Manjoo: Yup, this one was definitely a disappointment over last week's. A few episodes ago Alex, I think, hit on the main problem with the McNulty serial killer storyline, its dramatized-for-TV unrealism; it feels more like a yarn Dick Wolf, the "Law & Order" creator, clumsily "ripped from the headlines" than like a tale David Simon and his fact-obsessed co-writers dug up on the real city streets. It's TV, not HBO.

That sense was especially powerful this week. I did enjoy the newsroom scene in which McNulty and Scott the fabulist reporter discuss the implications of the serial killer phone call that each of them knows is fake. But this kind of dramatic irony -- is that what you call the device? -- felt like a departure from four seasons' of "Wire" storytelling, more pyrotechnics than gritty street drama. Worse was the part where Freamon and McNulty go over how they'll switch the serial killer wiretap with one for Marlo. Even Herc wouldn't have tried something so stupid.

But of course I'm burying the lead here. Omar! What happened to Omar!? Guesses, anyone?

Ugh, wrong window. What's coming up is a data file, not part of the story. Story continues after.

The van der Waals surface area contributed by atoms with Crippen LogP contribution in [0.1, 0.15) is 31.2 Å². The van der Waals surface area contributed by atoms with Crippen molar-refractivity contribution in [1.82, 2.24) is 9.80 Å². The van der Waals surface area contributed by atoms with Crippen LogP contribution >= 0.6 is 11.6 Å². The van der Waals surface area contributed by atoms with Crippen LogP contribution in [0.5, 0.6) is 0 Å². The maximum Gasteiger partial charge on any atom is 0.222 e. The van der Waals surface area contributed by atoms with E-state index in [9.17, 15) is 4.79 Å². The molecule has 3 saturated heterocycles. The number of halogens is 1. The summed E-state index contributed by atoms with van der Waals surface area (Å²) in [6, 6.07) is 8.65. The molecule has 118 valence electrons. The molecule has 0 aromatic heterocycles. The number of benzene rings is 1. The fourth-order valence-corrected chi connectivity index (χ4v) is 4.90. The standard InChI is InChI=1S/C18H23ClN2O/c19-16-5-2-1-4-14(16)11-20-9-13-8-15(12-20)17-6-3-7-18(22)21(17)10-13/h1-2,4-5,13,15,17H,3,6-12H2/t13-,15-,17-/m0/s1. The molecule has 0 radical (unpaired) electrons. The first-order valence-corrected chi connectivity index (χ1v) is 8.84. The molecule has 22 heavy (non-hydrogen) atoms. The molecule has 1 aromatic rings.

Sarah, you really think Steve Earle's that bad? His acting didn't stand out to me either way, actually. And I have to say -- I'm warming to his version of the song. Not that I like any version very much; in the endless war between "The Sopranos" and "The Wire" for Best TV Show Ever, one of the few categories I give to "The Sopranos" is Theme Song. Alabama 3's "Woke Up This Morning" is unbeatable. Speaking of music, though, the one good thing about McNulty going back to the bottle is more bar scenes, which means more great jukebox music. Picking "Everybody Wants to Rule The World" for the background to McNulty's first encounter with Scott Templeton felt very right.